Shape 3D is a 3D printer, which creates vases, quite big sculptures and functional furniture rapidly – and everything is made from paper! Its manufacturer – Israel-based company Highcon (known from producing of industrial machines for cutting and creasing), decided to debut in totally new industry. What’s interesting, its sneak preview took place at popular event dedicated for printing and paper making industry – drupa 2016. How will it be received and why it was presented at trades connected with different devices?
It’s not the first cooperation, which hit on this idea. Several years ago Ireland-based Mcor Technologies designed 3D printers: IRIS and Matrix to form small paper 3D models. Their working area is a standard A4 paper. At the beginning of the year we were witnesses of premiere of ARKe, which differs from its predecessors. In contrast to them, it uses a paper from roll and welds layers of a tridimensional model.
Highcon was established in 2009 and it was the key player among concerns offering solutions connected with digital cutting and creasing. They let to create personalised cards, boxes or delightful pop-up books for children, which could have been made by an origami expert. It has turned out, that the engineers from Israel have appetite for more and want to try their luck with new technology. Shape 3D is a machine, which enables to print practical, large-size objects like for example furniture. What can you expect from it?
Paper-made 3D printed chairs? How is it possible? The giant machine is slated to be fully functional by 2019. Until this time, the manufacture doesn’t want to reveal technical details, because the device requires plenty of tests and improvements. A video shows only a part of the whole process. You start with loading up the machine with an ordered stack paper, each page of which is sequentially laser-cut into a specific shape (in case of MCor it was a knife) Each sheet then forms a layer of the 3D printed object, just like with a regular 3D printer. After the final sheet has been cut and attached, the 3D printed object can be removed from the machine, ready for admiration, or sitting on, or whatever purpose it has been assigned. Eye-catching is its (alleged) speed of printing. Unknown are still methods of: sticking, pressing, completing and technical specification of Shape 3D. Remember, that the video is just a visualisation, not a real record.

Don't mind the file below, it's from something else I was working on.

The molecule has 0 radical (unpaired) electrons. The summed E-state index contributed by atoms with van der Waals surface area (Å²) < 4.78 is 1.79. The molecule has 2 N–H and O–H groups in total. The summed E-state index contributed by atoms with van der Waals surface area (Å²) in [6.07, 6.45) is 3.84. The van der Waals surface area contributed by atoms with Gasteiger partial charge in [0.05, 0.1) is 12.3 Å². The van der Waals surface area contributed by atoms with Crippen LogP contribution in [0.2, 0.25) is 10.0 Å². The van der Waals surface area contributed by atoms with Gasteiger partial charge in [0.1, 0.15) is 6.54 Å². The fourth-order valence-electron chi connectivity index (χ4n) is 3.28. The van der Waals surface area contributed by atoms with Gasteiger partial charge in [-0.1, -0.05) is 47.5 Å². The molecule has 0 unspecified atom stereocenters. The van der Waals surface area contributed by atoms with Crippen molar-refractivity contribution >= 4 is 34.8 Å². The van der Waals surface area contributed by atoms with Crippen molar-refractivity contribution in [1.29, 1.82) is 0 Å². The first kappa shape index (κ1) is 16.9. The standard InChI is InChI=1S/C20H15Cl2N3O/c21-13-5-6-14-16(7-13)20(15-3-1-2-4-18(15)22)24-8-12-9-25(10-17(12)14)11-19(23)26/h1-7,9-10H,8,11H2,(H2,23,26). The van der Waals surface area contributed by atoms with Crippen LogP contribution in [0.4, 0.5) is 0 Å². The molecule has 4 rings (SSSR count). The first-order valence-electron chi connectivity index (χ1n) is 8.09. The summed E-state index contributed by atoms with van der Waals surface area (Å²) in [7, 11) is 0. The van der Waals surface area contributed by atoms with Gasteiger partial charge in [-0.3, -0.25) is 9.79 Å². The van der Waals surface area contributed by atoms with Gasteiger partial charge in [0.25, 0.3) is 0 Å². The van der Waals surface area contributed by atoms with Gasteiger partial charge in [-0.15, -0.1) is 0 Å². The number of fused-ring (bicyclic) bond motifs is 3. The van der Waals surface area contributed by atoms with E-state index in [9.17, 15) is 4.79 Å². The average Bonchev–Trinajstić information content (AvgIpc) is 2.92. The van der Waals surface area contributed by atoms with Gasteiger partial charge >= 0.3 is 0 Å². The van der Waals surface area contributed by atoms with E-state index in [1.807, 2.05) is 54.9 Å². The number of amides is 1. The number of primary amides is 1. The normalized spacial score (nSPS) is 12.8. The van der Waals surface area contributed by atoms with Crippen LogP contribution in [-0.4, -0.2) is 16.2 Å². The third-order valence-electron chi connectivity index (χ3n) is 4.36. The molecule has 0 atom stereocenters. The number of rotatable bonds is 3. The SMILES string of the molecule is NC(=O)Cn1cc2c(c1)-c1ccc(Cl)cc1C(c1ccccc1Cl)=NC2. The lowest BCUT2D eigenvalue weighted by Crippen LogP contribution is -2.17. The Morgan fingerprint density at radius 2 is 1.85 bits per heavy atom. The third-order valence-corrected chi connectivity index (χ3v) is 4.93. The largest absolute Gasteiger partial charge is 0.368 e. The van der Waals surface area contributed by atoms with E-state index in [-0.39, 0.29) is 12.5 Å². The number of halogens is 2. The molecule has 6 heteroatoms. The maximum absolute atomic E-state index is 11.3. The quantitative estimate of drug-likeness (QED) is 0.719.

A safety of cutting shapes with laser is still open to question. As an example I would like to introduce a solution worked out by Helisys, which similarly to MCor and Highcon used in its devices LOM (Laminated Object Manufacturing). A basis material was a foil. Sometimes it burned in the machine, what was a serious failure. Finally, the company was taken over by Cubic Technologies. That is why I am wondering how the material will be protected against eventual fire.
Besides the 3D printer, Highcon showcased also a spectacular “3D printed” paper artwork by origami artist Wanda Barcelona, which hang from the ceilings of the Düsseldorf Fairgrounds.
Three years remained to the official premiere of the device, which will take place at drupa 2019 in Düsseldorf. The idea of Israelis shows, that companies bounded with printing and paper making, could start in new industries. 3D printed decorative items can find a lot of recipients, but I am sceptical against a paper-made furniture. Will its construction be stable? Is there a need for products of this kind? The safety of the whole process also arises doubts, as well as a marketing-model of the company.